As part of our journey in creating Isle de Nature, we've learned a lot about candles, beeswax and now, bees. We have started to establish hives in Dominica as well as The Berkshires, with mixed results. We're sharing our learning along the way as it may help anyone else thinking of taking up beekeeping. It may seem daunting, but getting started is not so tough (maintaining the hives can be a bit trickier, especially if you live in an area with mites or other pests):
1. There are seasons to beekeeping. Where we live, the best time to get your nuc is in the spring -- ideally April, so check on the seasonality of your bees where you live so you can plan out your set up. Many bee suppliers require you order your bees in advance.
2. You need some specific equipment including the hives and frames (typically two boxes plus a honey super), protective clothing, a hive tool, a smoker and in our case, an electric fence to keep the bears away. If you're going to extract honey or wax, you will also need a honey extractor, filter and a wax melter. Just about everything can be bought online. We like betterbee in Greenwich, NY but Amazon also has a robust selection. You also need some blocks or another way to keep your hives 6-8 inches off the ground.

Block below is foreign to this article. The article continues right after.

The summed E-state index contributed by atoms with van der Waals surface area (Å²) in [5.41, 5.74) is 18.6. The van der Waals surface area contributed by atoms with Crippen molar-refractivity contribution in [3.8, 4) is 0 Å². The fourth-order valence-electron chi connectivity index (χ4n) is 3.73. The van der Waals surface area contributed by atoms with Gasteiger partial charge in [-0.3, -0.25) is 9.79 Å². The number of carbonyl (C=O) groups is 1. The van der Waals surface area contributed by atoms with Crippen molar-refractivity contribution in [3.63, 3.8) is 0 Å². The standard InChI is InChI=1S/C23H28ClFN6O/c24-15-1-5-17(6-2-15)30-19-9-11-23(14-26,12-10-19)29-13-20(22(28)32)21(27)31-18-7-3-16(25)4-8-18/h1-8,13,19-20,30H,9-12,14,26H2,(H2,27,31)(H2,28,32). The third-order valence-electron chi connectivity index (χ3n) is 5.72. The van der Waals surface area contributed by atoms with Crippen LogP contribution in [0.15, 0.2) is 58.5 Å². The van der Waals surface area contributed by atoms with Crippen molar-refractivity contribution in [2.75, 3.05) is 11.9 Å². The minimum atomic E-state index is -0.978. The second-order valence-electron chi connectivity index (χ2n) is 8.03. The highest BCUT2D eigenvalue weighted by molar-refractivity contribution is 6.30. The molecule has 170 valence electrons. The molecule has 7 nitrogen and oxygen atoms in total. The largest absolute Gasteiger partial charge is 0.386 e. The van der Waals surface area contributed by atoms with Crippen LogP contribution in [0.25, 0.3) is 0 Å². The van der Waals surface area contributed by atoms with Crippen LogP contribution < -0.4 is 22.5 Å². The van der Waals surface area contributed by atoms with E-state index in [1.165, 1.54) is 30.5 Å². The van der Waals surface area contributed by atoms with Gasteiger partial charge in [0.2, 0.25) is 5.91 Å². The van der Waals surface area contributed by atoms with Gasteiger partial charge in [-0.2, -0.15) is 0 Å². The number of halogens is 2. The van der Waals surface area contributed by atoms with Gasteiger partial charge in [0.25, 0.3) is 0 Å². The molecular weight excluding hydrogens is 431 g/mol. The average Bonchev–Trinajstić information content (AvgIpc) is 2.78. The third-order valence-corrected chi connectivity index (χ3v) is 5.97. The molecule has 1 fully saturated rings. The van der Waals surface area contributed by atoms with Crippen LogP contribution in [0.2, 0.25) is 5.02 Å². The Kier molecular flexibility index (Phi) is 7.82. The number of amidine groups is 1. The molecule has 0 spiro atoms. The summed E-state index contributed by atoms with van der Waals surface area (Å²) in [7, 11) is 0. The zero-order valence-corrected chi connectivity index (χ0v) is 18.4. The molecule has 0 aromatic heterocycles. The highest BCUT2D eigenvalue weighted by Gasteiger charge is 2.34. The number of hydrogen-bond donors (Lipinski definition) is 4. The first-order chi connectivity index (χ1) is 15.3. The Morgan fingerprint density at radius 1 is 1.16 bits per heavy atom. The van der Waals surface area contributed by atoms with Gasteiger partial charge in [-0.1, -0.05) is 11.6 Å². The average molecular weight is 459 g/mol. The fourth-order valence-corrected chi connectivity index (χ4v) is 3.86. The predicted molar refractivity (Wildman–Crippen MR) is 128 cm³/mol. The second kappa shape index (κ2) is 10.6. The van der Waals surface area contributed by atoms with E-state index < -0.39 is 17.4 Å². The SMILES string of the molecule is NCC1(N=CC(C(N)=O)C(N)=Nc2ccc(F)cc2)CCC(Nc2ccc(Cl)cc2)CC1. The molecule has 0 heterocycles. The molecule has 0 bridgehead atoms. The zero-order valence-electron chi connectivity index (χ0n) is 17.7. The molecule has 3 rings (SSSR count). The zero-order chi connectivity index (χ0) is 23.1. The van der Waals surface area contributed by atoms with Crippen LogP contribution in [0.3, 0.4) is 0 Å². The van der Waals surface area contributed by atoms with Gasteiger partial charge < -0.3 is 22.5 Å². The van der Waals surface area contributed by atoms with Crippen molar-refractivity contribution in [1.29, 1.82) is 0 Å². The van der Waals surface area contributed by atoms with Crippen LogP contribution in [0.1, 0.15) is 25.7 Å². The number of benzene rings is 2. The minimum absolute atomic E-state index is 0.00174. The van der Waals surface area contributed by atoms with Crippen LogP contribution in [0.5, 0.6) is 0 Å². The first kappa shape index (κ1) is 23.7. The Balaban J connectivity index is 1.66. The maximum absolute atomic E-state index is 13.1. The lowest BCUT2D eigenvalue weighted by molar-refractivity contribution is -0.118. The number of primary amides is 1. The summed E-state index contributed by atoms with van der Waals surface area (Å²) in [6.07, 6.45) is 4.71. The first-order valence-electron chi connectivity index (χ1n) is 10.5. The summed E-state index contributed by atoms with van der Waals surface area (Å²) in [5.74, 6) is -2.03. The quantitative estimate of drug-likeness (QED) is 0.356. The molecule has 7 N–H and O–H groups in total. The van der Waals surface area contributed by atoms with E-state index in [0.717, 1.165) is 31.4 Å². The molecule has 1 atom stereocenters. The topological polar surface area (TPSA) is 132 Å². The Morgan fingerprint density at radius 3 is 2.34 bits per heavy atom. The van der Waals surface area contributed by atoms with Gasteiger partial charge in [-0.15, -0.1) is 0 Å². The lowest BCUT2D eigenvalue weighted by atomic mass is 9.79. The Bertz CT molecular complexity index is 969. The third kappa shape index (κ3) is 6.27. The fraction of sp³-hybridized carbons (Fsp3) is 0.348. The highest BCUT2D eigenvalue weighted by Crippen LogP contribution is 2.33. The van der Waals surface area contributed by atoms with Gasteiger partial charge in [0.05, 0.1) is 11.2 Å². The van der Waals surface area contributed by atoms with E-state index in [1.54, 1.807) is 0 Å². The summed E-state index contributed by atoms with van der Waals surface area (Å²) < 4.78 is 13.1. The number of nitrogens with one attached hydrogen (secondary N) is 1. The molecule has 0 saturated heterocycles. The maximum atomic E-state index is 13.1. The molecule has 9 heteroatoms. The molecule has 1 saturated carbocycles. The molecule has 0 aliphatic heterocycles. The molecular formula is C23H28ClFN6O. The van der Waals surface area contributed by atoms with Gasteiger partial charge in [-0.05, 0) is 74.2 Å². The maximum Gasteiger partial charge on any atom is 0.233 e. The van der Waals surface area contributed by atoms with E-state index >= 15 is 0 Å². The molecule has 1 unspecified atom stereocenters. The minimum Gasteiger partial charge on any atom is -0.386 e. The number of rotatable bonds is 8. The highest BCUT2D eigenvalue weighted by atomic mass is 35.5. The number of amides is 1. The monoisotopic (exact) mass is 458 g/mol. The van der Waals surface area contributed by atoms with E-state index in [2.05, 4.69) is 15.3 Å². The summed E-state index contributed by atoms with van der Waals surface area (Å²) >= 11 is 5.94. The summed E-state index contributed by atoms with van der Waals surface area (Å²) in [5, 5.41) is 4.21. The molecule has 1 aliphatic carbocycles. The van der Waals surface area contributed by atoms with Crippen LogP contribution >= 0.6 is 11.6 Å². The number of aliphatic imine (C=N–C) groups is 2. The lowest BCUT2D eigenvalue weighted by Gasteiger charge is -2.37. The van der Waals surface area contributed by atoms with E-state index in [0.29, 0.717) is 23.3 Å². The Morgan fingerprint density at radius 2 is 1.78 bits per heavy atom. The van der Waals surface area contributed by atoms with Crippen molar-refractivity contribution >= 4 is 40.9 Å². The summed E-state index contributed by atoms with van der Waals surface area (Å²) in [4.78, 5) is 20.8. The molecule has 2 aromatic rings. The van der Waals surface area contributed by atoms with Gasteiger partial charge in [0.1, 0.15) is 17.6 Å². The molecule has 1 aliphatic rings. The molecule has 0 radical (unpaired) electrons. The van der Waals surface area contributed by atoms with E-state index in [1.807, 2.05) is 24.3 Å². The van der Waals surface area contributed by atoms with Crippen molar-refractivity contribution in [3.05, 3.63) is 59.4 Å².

3. Figure out where to put the hives. When we first started our hives, we had them closer to the house and unfortunately, we learned that when bees get thirsty, they will congregate around the pool. Not great for relaxing on a summer day. We are lucky to have enough land to be able to put them farther away, even if it's a bit less convenient in terms of checking on them. That makes for a happy household.
4. Ask the experts. One of the reasons we like betterbee is that they offer pro advice, not just sales. It helps to befriend a local beekeeper or two in your area as well. They will often be able to shortcut solutions -- and most are more than happy to answer your basic questions (of which we had many!) Such as what to feed the bees (and do you need to add pollen to their sugar water?) Many communities also have local beekeeping groups. We have the Northern Berkshire Beekeepers Association for example which has a Facebook page as well.
If you're interested in learning more, there are a lot of resources. Here are just a few: